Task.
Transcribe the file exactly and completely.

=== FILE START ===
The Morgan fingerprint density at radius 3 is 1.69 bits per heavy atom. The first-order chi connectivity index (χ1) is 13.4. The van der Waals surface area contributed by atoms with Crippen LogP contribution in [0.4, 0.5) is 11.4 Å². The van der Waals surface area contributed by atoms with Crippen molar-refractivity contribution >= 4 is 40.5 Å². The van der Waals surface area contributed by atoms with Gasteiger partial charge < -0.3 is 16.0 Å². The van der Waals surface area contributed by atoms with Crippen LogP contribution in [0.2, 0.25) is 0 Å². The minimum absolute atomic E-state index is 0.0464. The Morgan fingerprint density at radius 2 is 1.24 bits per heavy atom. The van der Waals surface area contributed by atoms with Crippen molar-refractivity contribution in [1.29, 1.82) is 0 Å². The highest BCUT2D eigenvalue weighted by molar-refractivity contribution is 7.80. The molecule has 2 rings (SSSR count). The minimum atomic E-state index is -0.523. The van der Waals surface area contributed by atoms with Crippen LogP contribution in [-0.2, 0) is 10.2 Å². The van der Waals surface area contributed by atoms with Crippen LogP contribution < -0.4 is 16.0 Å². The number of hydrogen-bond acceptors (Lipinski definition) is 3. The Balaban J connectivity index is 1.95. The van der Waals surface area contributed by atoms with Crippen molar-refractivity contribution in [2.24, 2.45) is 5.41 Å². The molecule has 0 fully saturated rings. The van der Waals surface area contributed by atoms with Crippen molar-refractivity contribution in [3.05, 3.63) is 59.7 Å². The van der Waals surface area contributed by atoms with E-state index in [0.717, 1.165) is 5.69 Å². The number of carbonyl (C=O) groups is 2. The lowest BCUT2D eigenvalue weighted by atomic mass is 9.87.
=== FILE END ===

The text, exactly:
The Morgan fingerprint density at radius 3 is 1.69 bits per heavy atom. The first-order chi connectivity index (χ1) is 13.4. The van der Waals surface area contributed by atoms with Crippen LogP contribution in [0.4, 0.5) is 11.4 Å². The van der Waals surface area contributed by atoms with Crippen molar-refractivity contribution >= 4 is 40.5 Å². The van der Waals surface area contributed by atoms with Gasteiger partial charge < -0.3 is 16.0 Å². The van der Waals surface area contributed by atoms with Crippen LogP contribution in [0.2, 0.25) is 0 Å². The minimum absolute atomic E-state index is 0.0464. The Morgan fingerprint density at radius 2 is 1.24 bits per heavy atom. The van der Waals surface area contributed by atoms with Crippen molar-refractivity contribution in [1.29, 1.82) is 0 Å². The highest BCUT2D eigenvalue weighted by molar-refractivity contribution is 7.80. The molecule has 2 rings (SSSR count). The minimum atomic E-state index is -0.523. The van der Waals surface area contributed by atoms with Crippen LogP contribution in [-0.2, 0) is 10.2 Å². The van der Waals surface area contributed by atoms with Crippen LogP contribution < -0.4 is 16.0 Å². The number of hydrogen-bond acceptors (Lipinski definition) is 3. The Balaban J connectivity index is 1.95. The van der Waals surface area contributed by atoms with Crippen molar-refractivity contribution in [2.24, 2.45) is 5.41 Å². The molecule has 0 fully saturated rings. The van der Waals surface area contributed by atoms with Crippen molar-refractivity contribution in [3.05, 3.63) is 59.7 Å². The van der Waals surface area contributed by atoms with E-state index in [0.717, 1.165) is 5.69 Å². The number of carbonyl (C=O) groups is 2. The lowest BCUT2D eigenvalue weighted by atomic mass is 9.87.